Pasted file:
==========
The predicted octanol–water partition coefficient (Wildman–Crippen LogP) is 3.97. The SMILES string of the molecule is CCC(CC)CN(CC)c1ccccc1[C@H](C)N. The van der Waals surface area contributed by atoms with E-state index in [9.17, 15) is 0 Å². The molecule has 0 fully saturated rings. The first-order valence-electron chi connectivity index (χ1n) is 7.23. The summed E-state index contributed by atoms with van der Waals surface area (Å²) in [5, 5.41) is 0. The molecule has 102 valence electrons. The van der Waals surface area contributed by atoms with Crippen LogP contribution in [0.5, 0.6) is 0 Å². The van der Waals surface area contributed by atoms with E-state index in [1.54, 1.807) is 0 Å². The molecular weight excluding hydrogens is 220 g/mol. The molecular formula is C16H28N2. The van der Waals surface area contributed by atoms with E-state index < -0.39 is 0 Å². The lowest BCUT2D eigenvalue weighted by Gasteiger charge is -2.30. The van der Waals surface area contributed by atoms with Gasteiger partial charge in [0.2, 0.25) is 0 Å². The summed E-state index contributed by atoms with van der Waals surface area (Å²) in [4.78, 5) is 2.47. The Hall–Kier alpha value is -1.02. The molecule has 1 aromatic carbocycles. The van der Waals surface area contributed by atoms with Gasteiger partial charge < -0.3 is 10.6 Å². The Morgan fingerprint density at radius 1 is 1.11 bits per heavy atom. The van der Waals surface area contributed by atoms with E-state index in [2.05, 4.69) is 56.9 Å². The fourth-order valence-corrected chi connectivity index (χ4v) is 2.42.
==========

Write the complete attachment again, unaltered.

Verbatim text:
The predicted octanol–water partition coefficient (Wildman–Crippen LogP) is 3.97. The SMILES string of the molecule is CCC(CC)CN(CC)c1ccccc1[C@H](C)N. The van der Waals surface area contributed by atoms with E-state index in [9.17, 15) is 0 Å². The molecule has 0 fully saturated rings. The first-order valence-electron chi connectivity index (χ1n) is 7.23. The summed E-state index contributed by atoms with van der Waals surface area (Å²) in [5, 5.41) is 0. The molecule has 102 valence electrons. The van der Waals surface area contributed by atoms with Crippen LogP contribution in [0.5, 0.6) is 0 Å². The van der Waals surface area contributed by atoms with E-state index in [1.54, 1.807) is 0 Å². The molecular weight excluding hydrogens is 220 g/mol. The molecular formula is C16H28N2. The van der Waals surface area contributed by atoms with E-state index < -0.39 is 0 Å². The lowest BCUT2D eigenvalue weighted by Gasteiger charge is -2.30. The van der Waals surface area contributed by atoms with Gasteiger partial charge in [0.2, 0.25) is 0 Å². The summed E-state index contributed by atoms with van der Waals surface area (Å²) in [4.78, 5) is 2.47. The Hall–Kier alpha value is -1.02. The molecule has 1 aromatic carbocycles. The van der Waals surface area contributed by atoms with Gasteiger partial charge < -0.3 is 10.6 Å². The Morgan fingerprint density at radius 1 is 1.11 bits per heavy atom. The van der Waals surface area contributed by atoms with E-state index in [2.05, 4.69) is 56.9 Å². The fourth-order valence-corrected chi connectivity index (χ4v) is 2.42.